There was also a correlation between small caps outperformance and the lowered capital gains tax rate, and Clifton expects small cap stocks to underperform if capital gains taxes are increased.

“Our review of the 2003 dividend tax debate found that high-yielding dividend stocks did not outperform during the 2003 tax cut, largely because of the capital gains tax change at the same time,” Clifton wrote.

Clifton also says the 2003 tax change had a big impact on dividend paying behavior, because prior to that the S&P 500 had seen a 25-year decline in dividend paying companies which he blamed on “discriminatory tax treatment of dividends.” For example, following the 1997 capital gains tax cut, dividends were taxed at 40 percent while capital gains were at just 20 percent.

To this point, Goldman Sachs analysts recently predicted a deluge of special dividends during the next three monthsbecause of the potential for higher tax rates next year.

Clifton says it will be important to watch whether the two taxes are treated differently in the tax debate that will come right after the election.

Strategas analysts built portfolios to reflect what would happen in the event of a Democratic or Republican sweep. Cilfton said the Democrat portfolio was designed to reflect higher taxes on income, capital gains and dividends. It included municipal bonds, because they would become more attractive on a tax basis. Also, rising dividend tax rates would make REITs attractive compared to other dividend payers, and they also included companies with a history of raising dividends for more than 40 years. (See: Equities Will be Stronger Under Romney Tax Policy—Scaramucci)

“We believe dividend and capital gains tax rates will be higher but also equalized at the same rate. Our justification for dividends would change if Congress reverted back to pre-2003 policy and dividends were taxed at twice the rate of capital gains,” though that is unlikely, he wrote.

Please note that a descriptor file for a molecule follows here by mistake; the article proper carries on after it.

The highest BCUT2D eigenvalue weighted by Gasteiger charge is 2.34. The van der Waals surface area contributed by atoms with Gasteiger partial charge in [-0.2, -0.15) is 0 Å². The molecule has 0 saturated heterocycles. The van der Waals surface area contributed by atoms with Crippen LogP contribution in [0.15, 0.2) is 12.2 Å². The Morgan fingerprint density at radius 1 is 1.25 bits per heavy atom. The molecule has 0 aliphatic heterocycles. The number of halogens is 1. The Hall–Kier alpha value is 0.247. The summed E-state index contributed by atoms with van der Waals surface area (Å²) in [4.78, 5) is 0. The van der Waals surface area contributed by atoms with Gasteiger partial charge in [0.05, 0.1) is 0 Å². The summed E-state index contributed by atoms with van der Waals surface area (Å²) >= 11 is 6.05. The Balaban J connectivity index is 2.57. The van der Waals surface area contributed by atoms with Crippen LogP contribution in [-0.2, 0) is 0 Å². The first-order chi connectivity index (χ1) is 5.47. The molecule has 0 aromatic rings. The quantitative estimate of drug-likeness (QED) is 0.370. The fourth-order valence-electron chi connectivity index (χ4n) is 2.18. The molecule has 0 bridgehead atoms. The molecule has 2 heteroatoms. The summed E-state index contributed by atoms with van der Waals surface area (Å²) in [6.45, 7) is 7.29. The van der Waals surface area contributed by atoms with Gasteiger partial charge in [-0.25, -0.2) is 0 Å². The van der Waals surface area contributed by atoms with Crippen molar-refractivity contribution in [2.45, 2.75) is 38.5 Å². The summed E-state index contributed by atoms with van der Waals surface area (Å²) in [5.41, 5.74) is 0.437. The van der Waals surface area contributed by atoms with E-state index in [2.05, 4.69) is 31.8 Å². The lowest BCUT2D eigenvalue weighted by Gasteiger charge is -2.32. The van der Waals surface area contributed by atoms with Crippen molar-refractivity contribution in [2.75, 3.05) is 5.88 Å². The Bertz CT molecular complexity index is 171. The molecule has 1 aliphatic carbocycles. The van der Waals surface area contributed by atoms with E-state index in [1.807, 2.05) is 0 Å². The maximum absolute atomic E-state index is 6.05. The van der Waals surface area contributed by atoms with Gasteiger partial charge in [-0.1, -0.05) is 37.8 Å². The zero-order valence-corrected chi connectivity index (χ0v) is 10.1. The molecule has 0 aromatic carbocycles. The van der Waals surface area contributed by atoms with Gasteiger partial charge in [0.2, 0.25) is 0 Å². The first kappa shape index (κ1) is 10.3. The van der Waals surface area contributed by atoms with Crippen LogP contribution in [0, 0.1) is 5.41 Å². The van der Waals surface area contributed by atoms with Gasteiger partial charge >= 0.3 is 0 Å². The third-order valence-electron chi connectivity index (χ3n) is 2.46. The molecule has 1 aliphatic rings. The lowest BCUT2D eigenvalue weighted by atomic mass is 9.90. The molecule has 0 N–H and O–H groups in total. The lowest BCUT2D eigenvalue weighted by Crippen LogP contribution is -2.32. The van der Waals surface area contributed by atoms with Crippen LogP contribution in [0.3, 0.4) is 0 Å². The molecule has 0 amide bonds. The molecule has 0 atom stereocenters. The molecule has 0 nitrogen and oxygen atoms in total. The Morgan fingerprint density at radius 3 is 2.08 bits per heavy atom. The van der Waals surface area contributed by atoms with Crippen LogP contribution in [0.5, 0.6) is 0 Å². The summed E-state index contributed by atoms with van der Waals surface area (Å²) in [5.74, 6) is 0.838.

Clifton also noted that Strategas believes the fiscal cliff will result in a fiscal drag of 1.1 percent. "Should the Bush tax cuts for the wealthy on income, capital gains, and dividends not get extend, we would expect an additional 0.5 percent fiscal drag,” he noted. The fiscal drag would increase the risk of recession, which favors dividend stocks.

Grohowski said he sees a 50 percent chance the economy hits the “cliff” at the end of the year, which would mean an end to Bush tax cuts and the automatic spending cuts that take place as part of the debt ceiling compromise.

Grohowski said that makes already pricey dividend stocks like utilities, REITs and MLPs less attractive.

“I think the market right now is discounting exactly the team we have on the field, Democratic president, Republican House, Democratic Senate. That’s what the market is telling us,” he said.

“What if there’s a surprise? A surprise would mean a Romney victory. I’d move up slightly our yearend forecast for the S&P but not dramatically,” he said. Some of these issues that are a cloud overhanging the market would be there either way.

“The policy uncertainty, you have to be thinking about that, and adjusting for that,” he said. “Valuation looks good, but not outstandingly. Valuations are going up, and earnings are going down.”

Follow Patti Domm on Twitter: @pattidomm

Questions? Comments? Email us at marketinsider@cnbc.com

  • Patti Domm

    Patti Domm is CNBC Executive Editor, News, responsible for news coverage of the markets and economy.

  • A CNBC reporter since 1990, Bob Pisani covers Wall Street from the floor of the New York Stock Exchange.

  • CNBC's Senior Personal Finance Correspondent

  • JeeYeon Park is a writer for CNBC.com. Follow her on Twitter: @JeeYeonParkCNBC

  • Rick Santelli joined CNBC Business News as an on-air editor in 1999, reporting live from the floor of the Chicago Board of Trade.

  • Senior Producer at CNBC's Breaking News Desk.